Ex-delinquents seek rethink of jail

Youth-offenders-turned-activists fight city hall over juvenile jail expansions.

Elaine Angel Matos spent much of her adolescence drugged up on the streets and in and out of juvenile detention, so she knew she'd have to testify one day.

She just never expected it would be as an invited guest at City Hall.

But here she sits composed, articulate, her long, thin braids gathered in a ponytail, explaining to members of the city council why it doesn't make sense, from her perspective, to build more jails for juvenile offenders.

"By building 200 more beds, it's going to create more kids who feel like they don't have any options. I know I didn't," says the now 22-year-old college student. "Giving alternatives to incarceration - educational programs, after-school programs - that's how you give them back control of their lives."

Ms. Matos is part of a growing grass-roots movement of former youth offenders who are determined to change the way America deals with its troubled teens. From New York to Chicago to San Francisco, they're rallying other young people to fight construction of new juvenile jails and to spending the money instead onprograms creating opportunities in education, drug treatment, and alternatives to incarceration.

They're fueled in part by the high rates of incarceration of young people. Ten years ago, Justice Department figures show, 250 teens were incarcerated per 100,000 nationwide. Today, that's increased to more than 350 per 100,000. Even though the serious juvenile crime rate dropped 36 percent during thhe decade.

Now, groups of former young offenders are organizing rallies, testifying at state legislatures, and lobbying corrections boards to take stock of the impact the incarceration rate has on the nation's youth and future.

"I think it has the potential to become the next real civil rights movement in this country," says Bart Lubow, senior associate of the Annie E. Casey Foundation's Juvenile Detention Alternatives Initiatives.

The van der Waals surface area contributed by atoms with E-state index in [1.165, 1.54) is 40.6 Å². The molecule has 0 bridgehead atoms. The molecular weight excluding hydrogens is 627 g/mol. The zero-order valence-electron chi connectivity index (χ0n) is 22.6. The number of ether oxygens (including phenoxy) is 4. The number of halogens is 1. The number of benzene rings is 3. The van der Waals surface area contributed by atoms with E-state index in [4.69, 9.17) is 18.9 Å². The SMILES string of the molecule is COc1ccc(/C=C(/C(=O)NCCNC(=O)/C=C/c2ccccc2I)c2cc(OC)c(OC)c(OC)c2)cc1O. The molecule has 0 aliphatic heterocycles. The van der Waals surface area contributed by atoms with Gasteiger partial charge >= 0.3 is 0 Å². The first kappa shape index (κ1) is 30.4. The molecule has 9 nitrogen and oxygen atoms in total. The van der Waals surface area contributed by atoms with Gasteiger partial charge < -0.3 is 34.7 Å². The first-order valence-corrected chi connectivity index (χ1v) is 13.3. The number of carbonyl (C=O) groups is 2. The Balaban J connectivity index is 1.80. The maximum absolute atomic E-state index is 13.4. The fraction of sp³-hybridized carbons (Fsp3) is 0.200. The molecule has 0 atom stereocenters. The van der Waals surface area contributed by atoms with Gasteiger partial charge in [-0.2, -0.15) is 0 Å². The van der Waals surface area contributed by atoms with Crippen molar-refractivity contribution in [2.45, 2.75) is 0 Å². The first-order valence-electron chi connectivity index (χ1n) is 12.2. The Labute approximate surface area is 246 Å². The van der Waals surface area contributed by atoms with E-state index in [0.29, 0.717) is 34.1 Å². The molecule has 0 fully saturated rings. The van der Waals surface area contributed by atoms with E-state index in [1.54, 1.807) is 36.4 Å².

In New York, Matos is part of a coalition called "No More Youth Jails" that is fighting the city's proposal to spend $65 million to expand two juvenile detention facilities. At a hearing of the City Council's Subcommittee on Juvenile Justice last month, more than two- dozen young people came to testify. Like Matos, they noted that the juvenile crime rate in New York City dropped 30 percent from 1993 to 2000. Serious juvenile crime was down more than 28 percent. During that same time, the number of juveniles in detention jumped 60 percent, from 237 to 379.

Those trends are reflected across the country. For some criminal-justice experts, the higher incarceration rates are responsible for curbing juvenile crime, but others see them as a sign of a system out of balance.

The youth crime rate peaked in 1992, says Dan Macallair, vice president of San Francisco's Center on Juvenile and Criminal Justice. Policies put in place in response to that crime spike, he says, are still being implemented because the funding exists. Two things, he contends, are happening as a result. Large, newly built juvenile detention facilities stand half-empty, like Pennsylvania's $71 million state prison at Pine Grove. Designed to house 500 violent juvenile offenders, it now houses less than 200.